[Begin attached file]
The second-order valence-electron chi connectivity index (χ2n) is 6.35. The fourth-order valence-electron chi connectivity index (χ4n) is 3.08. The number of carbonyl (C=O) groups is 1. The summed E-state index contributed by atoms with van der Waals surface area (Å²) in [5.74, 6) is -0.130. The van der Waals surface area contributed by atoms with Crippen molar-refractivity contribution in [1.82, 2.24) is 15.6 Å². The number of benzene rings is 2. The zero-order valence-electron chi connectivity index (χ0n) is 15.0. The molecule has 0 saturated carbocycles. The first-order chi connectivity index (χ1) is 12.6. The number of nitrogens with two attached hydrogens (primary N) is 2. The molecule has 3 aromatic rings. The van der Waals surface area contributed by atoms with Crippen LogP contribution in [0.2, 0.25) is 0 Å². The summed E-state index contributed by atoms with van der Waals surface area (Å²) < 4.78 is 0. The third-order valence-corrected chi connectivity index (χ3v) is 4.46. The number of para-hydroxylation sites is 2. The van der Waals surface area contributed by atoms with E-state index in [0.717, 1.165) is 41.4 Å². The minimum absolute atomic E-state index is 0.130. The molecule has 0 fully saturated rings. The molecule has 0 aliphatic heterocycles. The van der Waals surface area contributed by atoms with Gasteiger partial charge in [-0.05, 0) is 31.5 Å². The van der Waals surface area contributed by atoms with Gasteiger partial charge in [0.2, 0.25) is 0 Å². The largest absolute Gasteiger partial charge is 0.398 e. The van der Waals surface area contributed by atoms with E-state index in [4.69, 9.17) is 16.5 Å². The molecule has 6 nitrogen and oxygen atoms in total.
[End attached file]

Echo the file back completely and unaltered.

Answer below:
The second-order valence-electron chi connectivity index (χ2n) is 6.35. The fourth-order valence-electron chi connectivity index (χ4n) is 3.08. The number of carbonyl (C=O) groups is 1. The summed E-state index contributed by atoms with van der Waals surface area (Å²) in [5.74, 6) is -0.130. The van der Waals surface area contributed by atoms with Crippen molar-refractivity contribution in [1.82, 2.24) is 15.6 Å². The number of benzene rings is 2. The zero-order valence-electron chi connectivity index (χ0n) is 15.0. The molecule has 0 saturated carbocycles. The first-order chi connectivity index (χ1) is 12.6. The number of nitrogens with two attached hydrogens (primary N) is 2. The molecule has 3 aromatic rings. The van der Waals surface area contributed by atoms with Crippen LogP contribution in [0.2, 0.25) is 0 Å². The summed E-state index contributed by atoms with van der Waals surface area (Å²) < 4.78 is 0. The third-order valence-corrected chi connectivity index (χ3v) is 4.46. The number of para-hydroxylation sites is 2. The van der Waals surface area contributed by atoms with E-state index in [0.717, 1.165) is 41.4 Å². The minimum absolute atomic E-state index is 0.130. The molecule has 0 fully saturated rings. The molecule has 0 aliphatic heterocycles. The van der Waals surface area contributed by atoms with Gasteiger partial charge in [-0.05, 0) is 31.5 Å². The van der Waals surface area contributed by atoms with Gasteiger partial charge in [0.2, 0.25) is 0 Å². The largest absolute Gasteiger partial charge is 0.398 e. The van der Waals surface area contributed by atoms with E-state index in [4.69, 9.17) is 16.5 Å². The molecule has 6 nitrogen and oxygen atoms in total.